Welcome to HR Club Philippines' Online Newsletter

This Online Newsletter is a by-product of Businessmaker Academy's Educational Program on Human Resource Management. Aside from our regular forum, we've decided to digitally deliver helpful news, insights and project ideas to help you make positive improvements in your workplace. Basically, we're here to help you help others at work.

Saturday, March 31, 2012


[published in Manila Bulletin, April 2012]

HR Club Philippines, in cooperation with Businessmaker Academy, conducted an informal survey of 100 HR officers and business owners in Metro Manila on what traits and skills they look for when they are recruiting potential employees for their company.

The results are in and l would like to share them with you, dear job hunters, so that you may gain insight on what employers are looking for and what you can aspire to improve to get the job that you want.

So here are the Top 7 Traits we noted from our survey respondents:


According to the survey, Communication Skills ranks as the highest quality that employers want. This came out in 85% of the responses.

Tips and Commentary: When we talk about communication skills, most applicants immediately think that it’s about English Proficiency. This is mostly true as English is the preferred language in the field of business and the corporate world. Many companies look for people who can read, write and speak English very well, especially if they have international clients.

However, let’s dig deeper and find out what Communication Skills is really about. Communication Skills is not just about writing and speaking English well. It encompasses reading, listening, writing and speaking ability. It is about how well you can understand and interpret what you hear and read, as well as how good you are at getting your message across in such a way that other people can understand you.

To improve your Communication Skills, I suggest reading as much books, newspapers and articles as you can. Discuss these with others so that you can test yourself if you truly understood the message, while you practice getting your message across. If English proficiency is your weakness, use the English language more often. If it’s another language, do the same. Practice, practice, practice! The only way you can improve your communication skills is for you to, well, communicate.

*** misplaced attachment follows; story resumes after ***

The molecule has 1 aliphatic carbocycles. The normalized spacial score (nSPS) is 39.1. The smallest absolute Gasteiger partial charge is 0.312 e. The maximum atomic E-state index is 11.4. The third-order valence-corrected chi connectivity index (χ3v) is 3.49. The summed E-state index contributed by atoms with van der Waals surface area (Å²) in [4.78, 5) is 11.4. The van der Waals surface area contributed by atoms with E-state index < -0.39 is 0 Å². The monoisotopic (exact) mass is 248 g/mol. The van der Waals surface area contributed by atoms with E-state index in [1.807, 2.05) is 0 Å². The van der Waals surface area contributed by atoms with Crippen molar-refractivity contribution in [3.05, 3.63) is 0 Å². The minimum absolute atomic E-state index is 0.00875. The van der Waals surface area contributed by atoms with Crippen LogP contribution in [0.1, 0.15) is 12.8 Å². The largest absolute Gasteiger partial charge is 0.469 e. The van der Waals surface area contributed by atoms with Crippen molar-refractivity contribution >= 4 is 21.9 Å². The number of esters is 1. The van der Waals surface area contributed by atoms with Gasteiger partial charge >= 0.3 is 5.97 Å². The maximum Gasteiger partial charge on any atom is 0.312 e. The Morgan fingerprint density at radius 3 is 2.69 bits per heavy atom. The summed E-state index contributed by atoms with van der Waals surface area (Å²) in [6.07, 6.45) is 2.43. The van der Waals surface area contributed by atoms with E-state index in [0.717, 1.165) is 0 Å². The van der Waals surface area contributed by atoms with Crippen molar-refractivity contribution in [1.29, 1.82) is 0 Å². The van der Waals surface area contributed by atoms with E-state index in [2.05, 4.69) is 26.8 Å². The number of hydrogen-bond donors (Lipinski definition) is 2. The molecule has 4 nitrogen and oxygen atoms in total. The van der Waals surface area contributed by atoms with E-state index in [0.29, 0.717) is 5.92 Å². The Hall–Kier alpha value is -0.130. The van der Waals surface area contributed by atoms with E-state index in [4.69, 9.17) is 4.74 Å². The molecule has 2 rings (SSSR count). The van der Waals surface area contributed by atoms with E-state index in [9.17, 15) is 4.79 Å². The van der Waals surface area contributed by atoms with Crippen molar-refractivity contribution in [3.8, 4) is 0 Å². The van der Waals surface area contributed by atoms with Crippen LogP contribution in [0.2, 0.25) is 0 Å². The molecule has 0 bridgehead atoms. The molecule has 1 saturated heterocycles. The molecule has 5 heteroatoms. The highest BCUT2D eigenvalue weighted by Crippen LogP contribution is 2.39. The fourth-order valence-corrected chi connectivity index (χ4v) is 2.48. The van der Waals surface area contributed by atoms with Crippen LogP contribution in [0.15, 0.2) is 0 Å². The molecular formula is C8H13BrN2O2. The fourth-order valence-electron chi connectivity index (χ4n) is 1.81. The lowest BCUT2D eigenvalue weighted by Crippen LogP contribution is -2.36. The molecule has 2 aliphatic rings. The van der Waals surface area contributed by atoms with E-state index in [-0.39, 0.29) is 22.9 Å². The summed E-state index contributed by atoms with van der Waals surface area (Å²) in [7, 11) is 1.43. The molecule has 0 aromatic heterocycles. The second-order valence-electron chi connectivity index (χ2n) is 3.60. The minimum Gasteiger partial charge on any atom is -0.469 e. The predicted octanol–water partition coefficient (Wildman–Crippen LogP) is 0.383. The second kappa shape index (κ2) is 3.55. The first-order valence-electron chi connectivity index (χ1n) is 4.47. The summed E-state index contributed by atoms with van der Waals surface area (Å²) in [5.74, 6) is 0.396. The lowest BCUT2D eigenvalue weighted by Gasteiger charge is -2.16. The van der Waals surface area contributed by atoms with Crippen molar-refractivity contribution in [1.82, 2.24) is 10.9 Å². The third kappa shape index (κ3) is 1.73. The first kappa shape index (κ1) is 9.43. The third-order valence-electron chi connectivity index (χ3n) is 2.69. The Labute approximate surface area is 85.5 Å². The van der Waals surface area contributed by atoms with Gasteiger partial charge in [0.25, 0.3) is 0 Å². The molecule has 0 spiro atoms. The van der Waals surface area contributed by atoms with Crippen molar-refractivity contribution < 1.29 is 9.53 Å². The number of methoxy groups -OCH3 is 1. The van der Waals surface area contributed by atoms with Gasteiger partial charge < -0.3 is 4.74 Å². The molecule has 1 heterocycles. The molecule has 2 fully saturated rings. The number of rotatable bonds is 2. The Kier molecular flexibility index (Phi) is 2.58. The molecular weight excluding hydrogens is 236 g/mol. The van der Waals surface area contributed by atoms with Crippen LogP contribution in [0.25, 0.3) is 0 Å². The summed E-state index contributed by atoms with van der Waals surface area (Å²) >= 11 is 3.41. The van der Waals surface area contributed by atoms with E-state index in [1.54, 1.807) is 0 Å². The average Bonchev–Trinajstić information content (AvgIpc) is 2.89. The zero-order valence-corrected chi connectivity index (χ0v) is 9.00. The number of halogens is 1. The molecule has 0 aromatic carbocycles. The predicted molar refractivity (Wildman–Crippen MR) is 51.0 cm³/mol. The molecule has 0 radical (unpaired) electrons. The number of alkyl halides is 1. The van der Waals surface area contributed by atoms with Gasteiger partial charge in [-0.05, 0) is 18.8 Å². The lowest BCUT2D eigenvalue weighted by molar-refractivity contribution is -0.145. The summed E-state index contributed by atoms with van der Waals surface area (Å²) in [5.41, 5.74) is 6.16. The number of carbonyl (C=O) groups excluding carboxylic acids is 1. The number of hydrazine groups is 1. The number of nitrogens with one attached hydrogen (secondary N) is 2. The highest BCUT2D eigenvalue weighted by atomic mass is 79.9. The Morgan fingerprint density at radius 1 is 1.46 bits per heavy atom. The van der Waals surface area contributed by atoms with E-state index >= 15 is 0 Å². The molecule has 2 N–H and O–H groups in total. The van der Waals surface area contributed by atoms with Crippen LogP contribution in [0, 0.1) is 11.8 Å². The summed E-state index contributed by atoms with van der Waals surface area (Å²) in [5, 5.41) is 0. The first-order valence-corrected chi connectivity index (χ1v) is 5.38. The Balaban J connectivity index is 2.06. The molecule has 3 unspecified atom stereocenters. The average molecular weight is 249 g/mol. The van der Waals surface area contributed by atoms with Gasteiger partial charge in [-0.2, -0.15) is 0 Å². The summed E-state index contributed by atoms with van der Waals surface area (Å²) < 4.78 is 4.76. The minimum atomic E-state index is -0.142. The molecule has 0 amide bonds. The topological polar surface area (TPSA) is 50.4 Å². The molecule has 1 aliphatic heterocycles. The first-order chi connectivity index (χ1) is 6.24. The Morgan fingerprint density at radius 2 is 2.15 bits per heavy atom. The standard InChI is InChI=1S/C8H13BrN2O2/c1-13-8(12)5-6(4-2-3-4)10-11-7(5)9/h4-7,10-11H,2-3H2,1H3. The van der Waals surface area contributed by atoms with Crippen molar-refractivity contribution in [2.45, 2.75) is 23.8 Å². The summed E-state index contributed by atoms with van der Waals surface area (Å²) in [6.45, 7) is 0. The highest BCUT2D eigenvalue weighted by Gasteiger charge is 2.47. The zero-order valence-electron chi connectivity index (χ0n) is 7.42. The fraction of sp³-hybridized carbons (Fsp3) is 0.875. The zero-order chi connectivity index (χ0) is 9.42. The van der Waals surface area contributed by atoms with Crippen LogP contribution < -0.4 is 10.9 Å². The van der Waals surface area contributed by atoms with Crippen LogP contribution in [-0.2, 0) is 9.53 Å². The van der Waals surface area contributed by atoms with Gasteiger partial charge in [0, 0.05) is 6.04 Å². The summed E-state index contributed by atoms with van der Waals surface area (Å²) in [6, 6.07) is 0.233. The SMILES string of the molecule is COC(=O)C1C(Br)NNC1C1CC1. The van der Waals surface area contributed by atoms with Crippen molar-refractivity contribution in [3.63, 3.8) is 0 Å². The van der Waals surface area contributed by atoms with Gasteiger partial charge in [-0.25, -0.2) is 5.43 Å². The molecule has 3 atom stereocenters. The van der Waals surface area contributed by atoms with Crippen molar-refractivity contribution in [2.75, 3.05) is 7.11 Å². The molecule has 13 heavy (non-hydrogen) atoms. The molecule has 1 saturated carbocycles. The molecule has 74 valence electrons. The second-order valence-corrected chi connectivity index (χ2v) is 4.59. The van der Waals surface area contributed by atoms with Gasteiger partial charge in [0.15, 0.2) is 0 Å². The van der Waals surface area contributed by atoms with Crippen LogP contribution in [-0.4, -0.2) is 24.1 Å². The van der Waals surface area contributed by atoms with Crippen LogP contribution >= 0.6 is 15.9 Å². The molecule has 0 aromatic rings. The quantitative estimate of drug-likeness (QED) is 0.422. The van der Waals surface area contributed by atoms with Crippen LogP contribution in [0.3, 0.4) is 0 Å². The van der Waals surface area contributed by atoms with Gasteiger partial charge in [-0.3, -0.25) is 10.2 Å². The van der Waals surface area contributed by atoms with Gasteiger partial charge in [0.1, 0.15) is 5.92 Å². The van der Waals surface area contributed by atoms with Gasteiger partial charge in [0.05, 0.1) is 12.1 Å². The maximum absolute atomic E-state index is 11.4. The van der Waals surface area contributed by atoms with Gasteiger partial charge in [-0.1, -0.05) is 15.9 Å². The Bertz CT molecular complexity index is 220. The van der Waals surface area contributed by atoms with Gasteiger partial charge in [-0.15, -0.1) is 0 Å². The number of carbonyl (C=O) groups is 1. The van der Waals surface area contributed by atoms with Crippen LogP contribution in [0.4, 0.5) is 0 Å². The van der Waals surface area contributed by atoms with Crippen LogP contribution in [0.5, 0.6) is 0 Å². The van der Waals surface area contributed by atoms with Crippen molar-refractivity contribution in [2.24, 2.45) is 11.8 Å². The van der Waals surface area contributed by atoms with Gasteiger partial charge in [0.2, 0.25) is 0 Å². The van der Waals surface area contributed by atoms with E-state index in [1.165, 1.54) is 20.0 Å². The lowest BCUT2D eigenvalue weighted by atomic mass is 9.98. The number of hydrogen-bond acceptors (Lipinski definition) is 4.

The second most common characteristics that our respondents look for is attitude, values or personality. This came out in 72% of the responses.

Tips and Commentary: When we talk about attitude, values and personality, we are talking about a person’s principles, moral standards, ethics and even disposition that affect his or her behaviour in the workplace. Evaluating a person on these is not an exact science. Although there are measurements that can be used, most recruitment officers rely on their intuition, gut feel and judgement to determine if the applicant is fit for the prevailing culture of their company.

You have to understand that values and cultures may greatly differ from one company to another. Some companies put more importance to teamwork, other companies prefer individual achievements while others are very competitive in nature. Some companies encourage employees to be proactive with lean set ups, while some companies have bureaucratic environments.

To improve in this area, it is best to go with positivity since practically all companies want positive people in their company. You would also want to determine your identity as a person and your principles in life. When you know who you are, it will be easier for you to see if you will fit in a particular company. I do not suggest changing yourself drastically and giving up your principles to fit in, but rather, it is more important to find a work environment and culture that suits your personality and values.


The third most common trait that our respondents mentioned is Interpersonal Skills. This came out in 53% of the responses